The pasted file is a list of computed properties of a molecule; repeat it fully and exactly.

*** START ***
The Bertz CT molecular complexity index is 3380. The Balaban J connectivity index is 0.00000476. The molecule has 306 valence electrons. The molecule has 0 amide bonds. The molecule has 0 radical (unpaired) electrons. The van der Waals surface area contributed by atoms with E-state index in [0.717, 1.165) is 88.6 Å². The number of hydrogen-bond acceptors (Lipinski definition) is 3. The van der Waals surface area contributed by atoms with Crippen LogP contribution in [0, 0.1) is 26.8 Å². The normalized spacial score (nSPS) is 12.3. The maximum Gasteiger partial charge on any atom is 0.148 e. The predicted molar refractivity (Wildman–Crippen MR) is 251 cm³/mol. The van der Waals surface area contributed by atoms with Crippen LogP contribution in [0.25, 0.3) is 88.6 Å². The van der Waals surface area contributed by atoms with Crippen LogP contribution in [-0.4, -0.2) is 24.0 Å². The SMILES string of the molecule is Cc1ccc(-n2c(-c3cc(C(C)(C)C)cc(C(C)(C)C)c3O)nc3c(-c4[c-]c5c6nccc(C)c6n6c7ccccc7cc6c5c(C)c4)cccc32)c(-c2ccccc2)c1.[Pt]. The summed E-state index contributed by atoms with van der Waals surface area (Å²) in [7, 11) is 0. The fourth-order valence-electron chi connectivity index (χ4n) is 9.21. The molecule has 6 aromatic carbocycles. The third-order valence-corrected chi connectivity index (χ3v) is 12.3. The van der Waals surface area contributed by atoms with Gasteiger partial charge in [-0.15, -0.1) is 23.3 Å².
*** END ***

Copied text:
The Bertz CT molecular complexity index is 3380. The Balaban J connectivity index is 0.00000476. The molecule has 306 valence electrons. The molecule has 0 amide bonds. The molecule has 0 radical (unpaired) electrons. The van der Waals surface area contributed by atoms with E-state index in [0.717, 1.165) is 88.6 Å². The number of hydrogen-bond acceptors (Lipinski definition) is 3. The van der Waals surface area contributed by atoms with Crippen LogP contribution in [0, 0.1) is 26.8 Å². The normalized spacial score (nSPS) is 12.3. The maximum Gasteiger partial charge on any atom is 0.148 e. The predicted molar refractivity (Wildman–Crippen MR) is 251 cm³/mol. The van der Waals surface area contributed by atoms with Crippen LogP contribution in [0.25, 0.3) is 88.6 Å². The van der Waals surface area contributed by atoms with Crippen LogP contribution in [-0.4, -0.2) is 24.0 Å². The SMILES string of the molecule is Cc1ccc(-n2c(-c3cc(C(C)(C)C)cc(C(C)(C)C)c3O)nc3c(-c4[c-]c5c6nccc(C)c6n6c7ccccc7cc6c5c(C)c4)cccc32)c(-c2ccccc2)c1.[Pt]. The summed E-state index contributed by atoms with van der Waals surface area (Å²) in [7, 11) is 0. The fourth-order valence-electron chi connectivity index (χ4n) is 9.21. The molecule has 6 aromatic carbocycles. The third-order valence-corrected chi connectivity index (χ3v) is 12.3. The van der Waals surface area contributed by atoms with Gasteiger partial charge in [-0.15, -0.1) is 23.3 Å².